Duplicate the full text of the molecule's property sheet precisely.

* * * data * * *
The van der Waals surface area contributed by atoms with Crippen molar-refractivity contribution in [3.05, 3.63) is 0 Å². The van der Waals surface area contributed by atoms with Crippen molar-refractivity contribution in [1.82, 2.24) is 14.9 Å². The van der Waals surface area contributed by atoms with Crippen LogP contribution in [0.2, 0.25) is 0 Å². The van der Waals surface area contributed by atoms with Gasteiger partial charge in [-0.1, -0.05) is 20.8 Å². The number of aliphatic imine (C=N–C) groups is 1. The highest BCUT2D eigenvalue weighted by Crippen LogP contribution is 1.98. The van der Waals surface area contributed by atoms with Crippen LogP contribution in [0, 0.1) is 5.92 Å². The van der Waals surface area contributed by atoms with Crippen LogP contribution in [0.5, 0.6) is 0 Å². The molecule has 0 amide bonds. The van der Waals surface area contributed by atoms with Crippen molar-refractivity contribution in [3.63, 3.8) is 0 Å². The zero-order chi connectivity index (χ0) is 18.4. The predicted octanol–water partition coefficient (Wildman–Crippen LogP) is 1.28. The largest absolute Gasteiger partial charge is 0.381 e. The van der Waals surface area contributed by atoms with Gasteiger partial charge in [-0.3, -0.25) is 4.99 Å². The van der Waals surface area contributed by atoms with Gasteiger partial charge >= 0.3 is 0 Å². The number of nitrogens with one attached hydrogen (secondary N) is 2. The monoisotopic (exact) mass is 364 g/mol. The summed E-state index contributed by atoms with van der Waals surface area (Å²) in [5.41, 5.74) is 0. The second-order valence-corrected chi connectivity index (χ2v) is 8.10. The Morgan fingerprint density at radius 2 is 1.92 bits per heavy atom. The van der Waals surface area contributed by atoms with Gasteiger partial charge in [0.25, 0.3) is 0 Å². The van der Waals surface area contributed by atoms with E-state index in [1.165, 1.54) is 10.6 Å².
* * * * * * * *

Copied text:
The van der Waals surface area contributed by atoms with Crippen molar-refractivity contribution in [3.05, 3.63) is 0 Å². The van der Waals surface area contributed by atoms with Crippen molar-refractivity contribution in [1.82, 2.24) is 14.9 Å². The van der Waals surface area contributed by atoms with Crippen LogP contribution in [0.2, 0.25) is 0 Å². The van der Waals surface area contributed by atoms with Gasteiger partial charge in [-0.1, -0.05) is 20.8 Å². The number of aliphatic imine (C=N–C) groups is 1. The highest BCUT2D eigenvalue weighted by Crippen LogP contribution is 1.98. The van der Waals surface area contributed by atoms with Crippen LogP contribution in [0, 0.1) is 5.92 Å². The van der Waals surface area contributed by atoms with Crippen LogP contribution in [0.5, 0.6) is 0 Å². The molecule has 0 amide bonds. The van der Waals surface area contributed by atoms with Crippen molar-refractivity contribution in [3.63, 3.8) is 0 Å². The zero-order chi connectivity index (χ0) is 18.4. The predicted octanol–water partition coefficient (Wildman–Crippen LogP) is 1.28. The largest absolute Gasteiger partial charge is 0.381 e. The van der Waals surface area contributed by atoms with Gasteiger partial charge in [-0.3, -0.25) is 4.99 Å². The van der Waals surface area contributed by atoms with Gasteiger partial charge >= 0.3 is 0 Å². The number of nitrogens with one attached hydrogen (secondary N) is 2. The monoisotopic (exact) mass is 364 g/mol. The summed E-state index contributed by atoms with van der Waals surface area (Å²) in [5.41, 5.74) is 0. The second-order valence-corrected chi connectivity index (χ2v) is 8.10. The Morgan fingerprint density at radius 2 is 1.92 bits per heavy atom. The van der Waals surface area contributed by atoms with Gasteiger partial charge in [0.25, 0.3) is 0 Å². The van der Waals surface area contributed by atoms with E-state index in [1.165, 1.54) is 10.6 Å².